Thursday, July 30, 2009

Daily Devotional Thought--From the New Testament

Dear brothers and sisters in Christ,


Today’s New Testament reading in the Treasury of Daily Prayer was Acts 24:24-25:12.  Let’s consider 16:6-12:

ESV 6 After (Festus) stayed among them not more than eight or ten days, he went down to Caesarea. And the next day he took his seat on the tribunal and ordered Paul to be brought. 7 When he had arrived, the Jews who had come down from Jerusalem stood around him, bringing many and serious charges against him that they could not prove. 8 Paul argued in his defense, "Neither against the law of the Jews, nor against the temple, nor against Caesar have I committed any offense." 9 But Festus, wishing to do the Jews a favor, said to Paul, "Do you wish to go up to Jerusalem and there be tried on these charges before me?" 10 But Paul said, "I am standing before Caesar's tribunal, where I ought to be tried. To the Jews I have done no wrong, as you yourselves know very well. 11 If then I am a wrongdoer and have committed anything for which I deserve to die, I do not seek to escape death. But if there is nothing to their charges against me, no one can give me up to them. I appeal to Caesar." 12 Then Festus, when he had conferred with his council, answered, "To Caesar you have appealed; to Caesar you shall go."

Of course, it’s easy to say, “What great faith Paul had.”  But what strikes me about his testimony is his willingness to pay any just temporal punishments.  Paul says: “If then I am a wrongdoer and have committed anything for which I deserve to die, I do not seek to escape death.”  Wow!  A weaker man would fight, for he knew he had done no wrong.  But not Paul, you see, the same man who could write, “For me to live is Christ, and to die is gain” (Phil. 1:21).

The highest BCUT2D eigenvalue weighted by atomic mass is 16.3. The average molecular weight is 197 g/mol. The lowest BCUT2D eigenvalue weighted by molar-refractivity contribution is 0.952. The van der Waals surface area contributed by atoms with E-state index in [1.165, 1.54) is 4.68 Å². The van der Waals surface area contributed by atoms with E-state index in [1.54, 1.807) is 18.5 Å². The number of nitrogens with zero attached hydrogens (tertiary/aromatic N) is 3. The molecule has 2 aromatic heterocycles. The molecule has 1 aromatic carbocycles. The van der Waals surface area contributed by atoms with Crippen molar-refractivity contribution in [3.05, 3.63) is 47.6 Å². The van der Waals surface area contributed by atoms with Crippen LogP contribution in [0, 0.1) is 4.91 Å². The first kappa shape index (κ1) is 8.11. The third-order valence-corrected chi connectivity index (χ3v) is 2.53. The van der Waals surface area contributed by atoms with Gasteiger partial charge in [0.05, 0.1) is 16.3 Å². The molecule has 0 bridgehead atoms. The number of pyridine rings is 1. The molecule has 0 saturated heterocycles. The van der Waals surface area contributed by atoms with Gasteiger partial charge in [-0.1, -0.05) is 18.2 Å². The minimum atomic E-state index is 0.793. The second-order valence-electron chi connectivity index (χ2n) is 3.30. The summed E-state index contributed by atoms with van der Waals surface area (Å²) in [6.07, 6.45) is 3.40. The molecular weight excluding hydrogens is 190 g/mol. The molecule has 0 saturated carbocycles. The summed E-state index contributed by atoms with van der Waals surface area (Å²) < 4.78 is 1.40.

Paul knows that his life is not in the hands of some Roman governor.  And Paul also understands that his faith brings persecution.  It’s as if Paul is saying, “Do whatever you want with me, it doesn’t matter, for God is God, and I must obey Him.”  Indeed this is great faith.

In the confirmation rite there are two questions asked of the catechumens: 1) Do you intend to live according to the Word of God, and in faith, word, and deed to remain true to God, Father, Son, and Holy Spirit, even to death?  I do, by the grace of God.  2) Do you intend to continue steadfast in this confession and Church and to suffer all, even death, rather than fall away from it?  I do, by the grace of God.

The person who answers these questions accordingly, says a prayer that they have the same faith as Paul.  That he or she desires to be faithful to God alone, for He alone holds life in His hands.  Thankfully we are not all called to be martyrs, but we do suffer along in this broken world.  We do all face earthly consequences for our actions.  Maybe a relationship will never be repaired because of foolish actions.  Or maybe a credit card balance reflects a lifestyle enjoyed prior to becoming a Christian—or before understanding good stewardship.

But thanks be to God, for our temporal consequences are the only consequences we shall ever face—and this is what Paul understood.  Jesus took your eternal punishment on Himself, and the cross now stands as a reminder of His judgment—a judgment he faced in our place.  Thanks be to God, for by His grace, he sustains you and me with this knowledge.  By the comfort of His Gospel He gives us peace of mind in this life, and hope for a better day.  And by the power of the Holy Spirit, He gives you the faith to stand with Paul in your particular situation in life, and answer faithfully.  “Come what may, for my life, is in God’s hand—and there’s no better place for it to be!”


With eyes on the Cross, Amen.


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